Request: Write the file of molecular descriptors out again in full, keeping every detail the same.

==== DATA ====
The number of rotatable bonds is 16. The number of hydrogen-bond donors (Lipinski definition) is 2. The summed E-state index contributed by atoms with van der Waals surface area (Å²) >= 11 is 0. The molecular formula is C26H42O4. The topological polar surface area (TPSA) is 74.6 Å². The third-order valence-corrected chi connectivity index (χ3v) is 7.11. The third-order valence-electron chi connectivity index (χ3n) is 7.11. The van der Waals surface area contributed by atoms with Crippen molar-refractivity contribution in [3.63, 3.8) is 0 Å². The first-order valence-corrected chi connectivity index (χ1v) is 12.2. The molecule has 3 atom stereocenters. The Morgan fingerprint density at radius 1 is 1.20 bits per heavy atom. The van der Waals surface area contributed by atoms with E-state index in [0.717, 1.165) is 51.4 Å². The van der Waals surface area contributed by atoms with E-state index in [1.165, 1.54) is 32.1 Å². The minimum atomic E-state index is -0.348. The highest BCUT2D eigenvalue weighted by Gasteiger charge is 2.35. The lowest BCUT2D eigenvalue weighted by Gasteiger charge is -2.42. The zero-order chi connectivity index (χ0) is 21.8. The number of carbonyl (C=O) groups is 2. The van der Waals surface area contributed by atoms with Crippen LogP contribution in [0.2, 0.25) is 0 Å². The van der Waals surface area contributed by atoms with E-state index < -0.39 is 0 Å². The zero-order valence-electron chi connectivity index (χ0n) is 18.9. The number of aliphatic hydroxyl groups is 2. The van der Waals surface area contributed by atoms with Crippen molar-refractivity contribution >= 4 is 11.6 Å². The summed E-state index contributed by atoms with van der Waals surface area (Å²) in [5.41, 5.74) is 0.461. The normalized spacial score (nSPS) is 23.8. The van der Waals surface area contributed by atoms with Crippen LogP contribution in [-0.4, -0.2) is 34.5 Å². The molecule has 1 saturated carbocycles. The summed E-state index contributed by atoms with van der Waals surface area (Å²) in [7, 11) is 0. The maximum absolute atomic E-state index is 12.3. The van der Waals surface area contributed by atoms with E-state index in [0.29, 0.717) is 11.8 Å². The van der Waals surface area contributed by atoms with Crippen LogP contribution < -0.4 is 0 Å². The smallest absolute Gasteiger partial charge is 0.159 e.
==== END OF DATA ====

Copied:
The number of rotatable bonds is 16. The number of hydrogen-bond donors (Lipinski definition) is 2. The summed E-state index contributed by atoms with van der Waals surface area (Å²) >= 11 is 0. The molecular formula is C26H42O4. The topological polar surface area (TPSA) is 74.6 Å². The third-order valence-corrected chi connectivity index (χ3v) is 7.11. The third-order valence-electron chi connectivity index (χ3n) is 7.11. The van der Waals surface area contributed by atoms with Crippen molar-refractivity contribution in [3.63, 3.8) is 0 Å². The first-order valence-corrected chi connectivity index (χ1v) is 12.2. The molecule has 3 atom stereocenters. The Morgan fingerprint density at radius 1 is 1.20 bits per heavy atom. The van der Waals surface area contributed by atoms with E-state index in [0.717, 1.165) is 51.4 Å². The van der Waals surface area contributed by atoms with E-state index in [1.165, 1.54) is 32.1 Å². The minimum atomic E-state index is -0.348. The highest BCUT2D eigenvalue weighted by Gasteiger charge is 2.35. The lowest BCUT2D eigenvalue weighted by Gasteiger charge is -2.42. The zero-order chi connectivity index (χ0) is 21.8. The number of carbonyl (C=O) groups is 2. The van der Waals surface area contributed by atoms with Crippen LogP contribution in [0.2, 0.25) is 0 Å². The van der Waals surface area contributed by atoms with E-state index < -0.39 is 0 Å². The zero-order valence-electron chi connectivity index (χ0n) is 18.9. The number of aliphatic hydroxyl groups is 2. The van der Waals surface area contributed by atoms with Crippen molar-refractivity contribution >= 4 is 11.6 Å². The summed E-state index contributed by atoms with van der Waals surface area (Å²) in [5.41, 5.74) is 0.461. The normalized spacial score (nSPS) is 23.8. The van der Waals surface area contributed by atoms with Crippen LogP contribution in [-0.4, -0.2) is 34.5 Å². The molecule has 1 saturated carbocycles. The summed E-state index contributed by atoms with van der Waals surface area (Å²) in [7, 11) is 0. The maximum absolute atomic E-state index is 12.3. The van der Waals surface area contributed by atoms with E-state index in [0.29, 0.717) is 11.8 Å². The van der Waals surface area contributed by atoms with Crippen LogP contribution < -0.4 is 0 Å². The smallest absolute Gasteiger partial charge is 0.159 e.